Tucker and Sam were coming up fast behind him—too close for him to pretend anything and expect to get away. And from the looks of the basket in Sam's hand, there wouldn't be anything other than the excuse of a few ghosts that would let him escape. So he bit the bullet and waved.
"Hey guys, what're you doing here?"
Sam grinned as she came alongside him. "We thought we're celebrate since you're officially grounding free. You didn't eat much at lunch so I packed a basket."
The smile on Danny's face froze in place as he stifled a grimace. He never ate anything anymore, not unless someone was watching. Then it only made him feel strange, so he tried to avoid it. It was odd, the not eating. He never felt full, he just didn't seem to feel anything where hunger was concerned. He did the only thing he could think to do. He lied.
"That's great, Sam." The smile on his face was standard, pasted there as his heart stuttered in his chest at the way she looked at him. He had to steel himself against the sudden surge of desire, and then the overwhelming and ever present guilt that threatened to force him to his knees. Angelic thoughts, he reminded himself, for all the good that it did. But smile he continued to do.
She smiled back, completely unaware that anything was wrong before sliding under his arm to press against his side, the basket banging between them as Tucker pretended to gag at them. It was simply so right to have her there, so close to him. It felt good, and complete, and he hated that anything he wanted to do with her, the way he loved her, was something he wasn't supposed to have anymore.
From in front of them Tucker rolled his eyes. "You guys are gross. And Sam, I'm not eating that crap you packed."
She frowned at him. "You know, Tucker, you're lucky I'm in such a good mood, or else I'd kick you."
He stuck his tongue out at her. "There isn't a single speck of meat in there Sam. I'll die if I eat that stuff."
Danny started laughing at that. "Sure Tucker. And I'm the Virgin Mary." For a moment Danny paused, entire body tense as he realized he'd just completely blasphemed. Oh, he was so going to hell. Then again, Danny's mind shot at him, he might already be there. How could hell be worse than the hundred little ways he was hurting Sam?
His sudden tense silence was covered when Tucker started laughing at Danny. "Dude, I'd pay money to see you in a dress."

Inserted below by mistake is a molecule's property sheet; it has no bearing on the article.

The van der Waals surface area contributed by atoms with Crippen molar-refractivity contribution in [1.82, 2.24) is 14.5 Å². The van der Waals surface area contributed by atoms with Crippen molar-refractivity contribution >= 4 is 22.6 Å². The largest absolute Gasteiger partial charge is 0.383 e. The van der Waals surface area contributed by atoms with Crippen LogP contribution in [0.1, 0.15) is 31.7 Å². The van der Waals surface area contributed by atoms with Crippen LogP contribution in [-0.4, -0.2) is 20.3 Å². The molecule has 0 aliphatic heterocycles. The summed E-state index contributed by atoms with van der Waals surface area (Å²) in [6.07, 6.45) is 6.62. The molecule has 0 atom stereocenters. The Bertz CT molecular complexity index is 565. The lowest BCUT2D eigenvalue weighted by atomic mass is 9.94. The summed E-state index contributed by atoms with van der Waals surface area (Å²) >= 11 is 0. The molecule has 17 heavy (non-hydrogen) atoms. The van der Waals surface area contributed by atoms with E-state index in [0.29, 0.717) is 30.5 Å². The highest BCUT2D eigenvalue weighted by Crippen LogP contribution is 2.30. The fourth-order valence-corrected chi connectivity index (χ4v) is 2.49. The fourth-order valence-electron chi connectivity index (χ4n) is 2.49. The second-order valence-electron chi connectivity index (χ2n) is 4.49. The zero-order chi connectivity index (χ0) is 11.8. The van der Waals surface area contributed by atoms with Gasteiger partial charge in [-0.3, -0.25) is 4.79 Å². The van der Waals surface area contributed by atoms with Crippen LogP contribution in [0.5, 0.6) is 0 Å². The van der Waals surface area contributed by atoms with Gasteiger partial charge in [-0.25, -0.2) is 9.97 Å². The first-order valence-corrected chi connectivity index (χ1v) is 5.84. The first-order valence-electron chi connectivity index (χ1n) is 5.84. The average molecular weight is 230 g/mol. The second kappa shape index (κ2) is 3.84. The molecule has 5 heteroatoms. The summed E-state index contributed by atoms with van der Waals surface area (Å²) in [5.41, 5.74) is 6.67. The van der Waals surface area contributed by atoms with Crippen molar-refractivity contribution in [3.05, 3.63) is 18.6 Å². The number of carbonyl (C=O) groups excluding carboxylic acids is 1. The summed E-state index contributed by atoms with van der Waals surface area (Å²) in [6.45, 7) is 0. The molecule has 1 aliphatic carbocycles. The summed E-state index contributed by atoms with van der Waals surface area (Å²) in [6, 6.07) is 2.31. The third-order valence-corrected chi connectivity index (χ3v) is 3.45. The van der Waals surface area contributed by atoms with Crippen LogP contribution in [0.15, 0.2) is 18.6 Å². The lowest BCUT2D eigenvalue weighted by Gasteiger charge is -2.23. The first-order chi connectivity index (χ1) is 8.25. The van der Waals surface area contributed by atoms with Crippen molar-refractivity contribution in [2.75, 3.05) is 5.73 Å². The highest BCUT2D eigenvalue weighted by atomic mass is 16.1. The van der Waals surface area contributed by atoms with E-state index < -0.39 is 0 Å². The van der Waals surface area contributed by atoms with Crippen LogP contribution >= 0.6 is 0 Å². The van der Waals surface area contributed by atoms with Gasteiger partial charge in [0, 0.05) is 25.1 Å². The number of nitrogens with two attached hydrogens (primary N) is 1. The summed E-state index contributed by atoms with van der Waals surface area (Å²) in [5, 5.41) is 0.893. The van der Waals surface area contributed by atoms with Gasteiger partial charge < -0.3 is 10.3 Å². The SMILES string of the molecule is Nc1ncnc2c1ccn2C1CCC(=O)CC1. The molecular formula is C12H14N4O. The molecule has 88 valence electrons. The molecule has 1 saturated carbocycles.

Danny nearly flipped his friend off, but stopped at the last second as he realized that it wasn't a very good thing, and as an angel he should be good. He needed to be good. It was just so hard. Instead he hid the uncertainty he was feeling by turned his head and pressing his lips to Sam's hair, breathing deeply and hoping that it would somehow steady him. Her presence did usually make him feel better, even if it was nearly driving him crazy as well.
Sam seemed to lean into the chaste kiss as she said, "The Nasty Burger is less than a block away, Tuck. Feel free to get a heart attack on a bun."
Danny didn't think he'd seen Tucker move so fast since the fitness test in freshman year. From the way Sam was shaking under his arm he was pretty sure she was thinking along the same lines. The humor was just so easy to come by where Tucker was concerned. A chuckle escaped him as he dropped his arm from Sam's shoulder to take the basket of apparently vegetarian food from her. He nodded his head towards the grass on the other side of the fountain.
"Come on, let's get some grass," he said. She followed with a smile on her face, looking much more relaxed than she had since Danny had returned from heaven. It made him smile, nearly content as he made a show of finding the perfect place to sit. The longer he drew it out, he knew, the less time there would be for meaningful interaction. That was something he couldn't afford right now. As it was, he was halfway to dying (were he not already dead) for a chance to kiss her.
Finally he found a place in the grass and sank to it, taking the basket and Sam both with him. She went willingly and he didn't even touch the basket, simply laid back with Sam cradled against him. Her hair was soft against his neck and cheek, and her breathing was gentle and steady.